'It's never been more critical' to invest in training and development
Web3, the next version of the internet, is coming and you don’t want your company to be left behind.
The new horizon hosts decentralized apps that run on blockchain technology and include all the buzzwords you’ve heard your kids use, like cryptocurrency, non-fungible token (NFT) and the Metaverse. There’s been an explosion of Web3-based hackathons – events where people come together to solve unique problems – in 2022, perhaps none bigger than the Web3athon, sponsored by nearly 20 blockchain firms and hosted by HackerEarth, a San Francisco-based technical skill assessment platform.
“Our goal is to make recruiting more skill-driven, unbiased and objective,” Sachin Gupta, CEO of HackerEarth, told HRD. “There are a lot of smart people out there not getting the visibility and access because they don’t have the credentials to stand out.”
More than 1000 companies across the globe, including Amazon, Wells Fargo and PayPal, use HackerEarth to improve the quality of their engineering hires and reduce the time spent by recruiters on screening candidates. The company has also built a thriving community of nearly 5 million developers who participate in hackathons and coding challenges to compete and assess their skills.
By focusing on a skills-first hiring process, HackerEarth is an option for companies striving to improve their diversity, equity and inclusion (DEI). “Rather than looking at where you come from or where you studied or your ethnicity, we look at your skills,” Gupta says. “We put applicants through a skills test and structured interviews to see whether they’re a good fit.”
Instead of the traditional free-flowing conversation between hiring manager or HR leader and job candidate, a structured interview is a systematic approach where you ask the same predetermined questions to all candidates in the same order and then rate them with a standardized scoring system. HackerEarth relies upon the same hiring process for its own employee base, of which 35% are female, according to Gupta.
“We’ve completely gone away from a university-focused approach,” Gupta says. “Now it doesn’t matter what school you’ve gone to or what companies you’ve worked at, as long as you can apply the skills we need during the assessment. We also have a strict policy of not giving access to PII (personal identifiable information) to hiring managers to ensure the elimination of bias.”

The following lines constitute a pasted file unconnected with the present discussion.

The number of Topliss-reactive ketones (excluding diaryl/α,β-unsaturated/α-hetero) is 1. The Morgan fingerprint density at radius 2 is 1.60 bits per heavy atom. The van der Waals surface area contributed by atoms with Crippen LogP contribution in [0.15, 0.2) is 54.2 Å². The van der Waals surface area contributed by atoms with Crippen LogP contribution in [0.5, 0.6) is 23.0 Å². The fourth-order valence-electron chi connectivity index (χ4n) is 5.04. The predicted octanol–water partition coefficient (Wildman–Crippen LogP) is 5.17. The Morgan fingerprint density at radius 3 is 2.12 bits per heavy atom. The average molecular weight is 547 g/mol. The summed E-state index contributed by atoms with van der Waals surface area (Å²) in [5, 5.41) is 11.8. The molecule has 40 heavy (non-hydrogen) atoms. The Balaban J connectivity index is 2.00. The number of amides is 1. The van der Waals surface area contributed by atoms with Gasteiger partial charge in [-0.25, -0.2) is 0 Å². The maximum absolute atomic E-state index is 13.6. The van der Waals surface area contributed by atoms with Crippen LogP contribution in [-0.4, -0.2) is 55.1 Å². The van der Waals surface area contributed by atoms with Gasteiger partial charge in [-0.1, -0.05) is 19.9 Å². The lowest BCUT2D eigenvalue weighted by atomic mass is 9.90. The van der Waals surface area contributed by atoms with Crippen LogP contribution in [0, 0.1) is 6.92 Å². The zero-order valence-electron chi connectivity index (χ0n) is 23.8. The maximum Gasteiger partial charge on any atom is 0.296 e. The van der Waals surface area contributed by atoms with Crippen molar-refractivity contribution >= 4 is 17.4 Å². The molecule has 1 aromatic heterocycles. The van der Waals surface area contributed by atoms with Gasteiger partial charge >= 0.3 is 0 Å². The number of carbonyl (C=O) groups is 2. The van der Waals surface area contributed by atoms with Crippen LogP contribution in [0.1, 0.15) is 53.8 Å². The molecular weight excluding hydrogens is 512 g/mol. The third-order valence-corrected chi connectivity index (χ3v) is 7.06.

As part of DEI commitments, as well as an effort to replenish the empty talent pool during the Great Resignation, more than a dozen of the world’s largest employers agree that bias is a major issue when it comes to algorithms for recruitment, prospecting and hiring purposes. Last year, the Data & Trust Alliance formed to focus on responsible data and artificial intelligence (AI) practices. Members include Walmart, Meta (formerly known as Facebook), IBM, American Express, CVS Health, General Motors, Humana, Mastercard, Nielsen, Nike, Under Armour, Deloitte and Diveplane.
The Alliance has adopted criteria to mitigate data and algorithmic bias in human resources and workforce decisions, including recruiting, compensation and employee development. Safeguards include 55 questions in 13 categories that can be adapted by companies to evaluate vendors on criteria, including training data and model design, bias testing methods, bias remediation, transparency, accountability and AI ethics and diversity commitments.
For companies preparing to capitalize on Web3, recruiting from outside traditional channels is even more important. “We have to be mindful that we’re not sitting on swaths of talent already familiar with this technology,” Gupta says. “As the tech evolves, you have to create a talent ecosystem around it. There will be early adopters who want to be part of this movement and you don’t even need to attract them – they’ll come find you because that’s what they’re passionate about.”
As for the rest of the potential employee base, Gupta suggests identifying communities where people excited about Web3 may be naturally congregating. For example, gaming is popular in the Metaverse, so you target that avenue. Hackathons are another effective way to discover talent you can nurture.
“When it comes to investing in training and development, it’s never been more critical than it is right now,” Gupta says. “The skillsets people need are changing at a fast pace. You have to identify what are the skillsets that you as an organization need to fulfill your growth ambitions for the next five to 10 years and proactively invest in training people. When it comes to new technologies, you can’t really get talent externally all the time, so you should be willing to invest in your people.”